Breaking news: Utah becomes eighth state to prohibit cages for egg-laying hens

By on March 18, 2021 with 13 Comments

Utah has just passed a law prohibiting the confinement of egg-laying hens in tiny wire enclosures known as “battery cages,” becoming the eighth U.S. state to do so.

Just moments ago, Gov. Spencer Cox signed the bill—which the state’s legislature passed earlier this month—marking another major milestone in our campaign to move all egg-laying hens out of cages and into cage-free housing. The new law mandates cage-free conditions and more space for each bird. It also requires enrichments that are vital to the hens’ psychological and physical well-being, including perches, nest boxes, and areas designed for scratching and dust-bathing.

Utah joins a growing list of states where lawmakers and voters, regardless of political affiliation, have prohibited battery cages. This includes Michigan, Oregon, Washington, Massachusetts, California, Rhode Island and Colorado.

This is a particularly exciting moment for us: the Humane Society of the United States has been working relentlessly–and strategically–to transform how egg-laying hens, more than 300 million each year, are raised in this country. We have focused on confinement because since the advent of battery cages decades ago, hundreds of millions of hens have been suffering in these tiny, barren cages so small that they can’t even spread or flap their wings.

Given the scale of this problem, this has been an uphill battle, but we have pressed on with your support. As a result, today we are in the midst of a cage-free revolution. More and more, consumers are demanding an egg industry shift to cage-free, lawmakers are making policy to end cage confinement, and corporations and egg producers are moving to change their practices and embrace cage-free housing.

When we started our cage-free campaign in 2005, the percentage of hens in cage-free environments was in the low single digits. Now, almost 30% of the egg industry is cage-free, representing nearly 100 million hens per year who otherwise would have been caged. This may be the greatest reduction of farm animal suffering in U.S. history.

We recognize that we still have a long way to go and that moving to cage-free systems doesn’t address all animal protection concerns, including partial beak amputation and the routine killing of day-old male chicks. But the freedom of movement and the mandated enrichments do improve the hens’ quality of life significantly.

We are deeply grateful to all the Utah legislators from both parties who voted for the measure ending cage confinement. Some of these lawmakers worked tirelessly to bring together a diverse array of stakeholders to support the legislation. We’re also appreciative of those in the egg industry who worked with us over the past year to find common ground. These egg producers are sincerely working to transform their industry and animal husbandry practices in order to meet consumer expectations. We’re proud of this collaboration, and we’ll never stop working with unconventional allies to make major strides for animals.

This is critical work, and it’s far from over, but we are thrilled about how far we have come. Let’s take a moment to celebrate today’s victory in Utah, even as we pledge to keep working with lawmakers and pressuring corporations until no chicken is ever confined in a cage.

Farm Animals, Public Policy (Legal/Legislative)

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  1. Alan Alejandro Maldonado Ortiz says:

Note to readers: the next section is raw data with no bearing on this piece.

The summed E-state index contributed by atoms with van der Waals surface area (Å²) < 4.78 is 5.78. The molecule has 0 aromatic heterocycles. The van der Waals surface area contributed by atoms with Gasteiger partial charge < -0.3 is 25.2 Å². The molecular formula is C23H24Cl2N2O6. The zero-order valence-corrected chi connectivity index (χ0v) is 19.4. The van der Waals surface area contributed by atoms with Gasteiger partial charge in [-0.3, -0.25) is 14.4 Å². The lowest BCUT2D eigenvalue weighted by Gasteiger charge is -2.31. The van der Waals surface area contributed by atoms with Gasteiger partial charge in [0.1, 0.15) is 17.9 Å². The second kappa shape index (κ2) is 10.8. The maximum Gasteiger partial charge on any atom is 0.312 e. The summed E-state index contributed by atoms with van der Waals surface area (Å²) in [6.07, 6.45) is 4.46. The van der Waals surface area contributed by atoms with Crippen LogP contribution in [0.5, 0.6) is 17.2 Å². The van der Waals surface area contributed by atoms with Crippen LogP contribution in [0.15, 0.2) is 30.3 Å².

Ya tenemos que aprender a respetar la vida de los animales no solo mientras nos son útiles los animalitos tenemos que respetar su vida

  2. Linda says:

    Yay !!!!

  3. Helen says:

    This is good news. Can we pass that law in 20-25 more states? Then work on making it all 50 ?or more if we add more states in the future.

  4. Michele Obrien says:

    Great news

  5. Emily Kliemann says:

    Wonderful news!!! Finally some progress

  6. D'jamin Bartlett says:

    The practice of Killing day old male chickens is barbaric. Which is why I won’t eat eggs. Stop the torture. I have no Respect for the Farming Industry.

  7. Dave Ramdeen says:

    These people are angels. Hopefully one day all animals will live in a cage free world and we are not eating them.
    A society is judged by its treatment of its animals.

  8. Chris Penn says:

    You don’t mention a ‘by’ date. I’m guessing it’s not immediately.

  9. Cathy says:

    Thank You!
    May this fight continue
    Stop All beak breakages and Stop killing Male Chicken’s (Rooster’s) how CRUEL!. Msy tye Fight March Onward and Upward.

  10. Deb Victoria says:

    Thank you Utah!! It so past time that every state start treating this animals humanly. Yay! Yay!

  11. Samantha Marie Spitz says:

    So happy!!!

  12. Kelly Jostad says:

    Oh I’m crying. This is such good news. Thank you humane society and every one else who made this wonderful thing happen for these chickens in Utah.

    I wish I could do more for the animal rights and welfare movement. It seems like a losing battle, trying to get people to understand how their food choices affect other species (chickens, cows, pigs) in horrible ways. Nobody seems to want to hear that all these animals are individuals who also have a will to live. They want to be with others of their own kind, feeling sunshine , grass, wind. And they each want to love and be loved. Our species is so selfish, thinking that all these other species are on this planet just to be exploited by us.
    Thank you humane society for your hard work on getting this law passed to protect these sweet birds who cannot protect themselves.

  13. Lisa M Shinn says:

    ALL states should do this!!! So little humane in humanity……this is an excellent 1st step!

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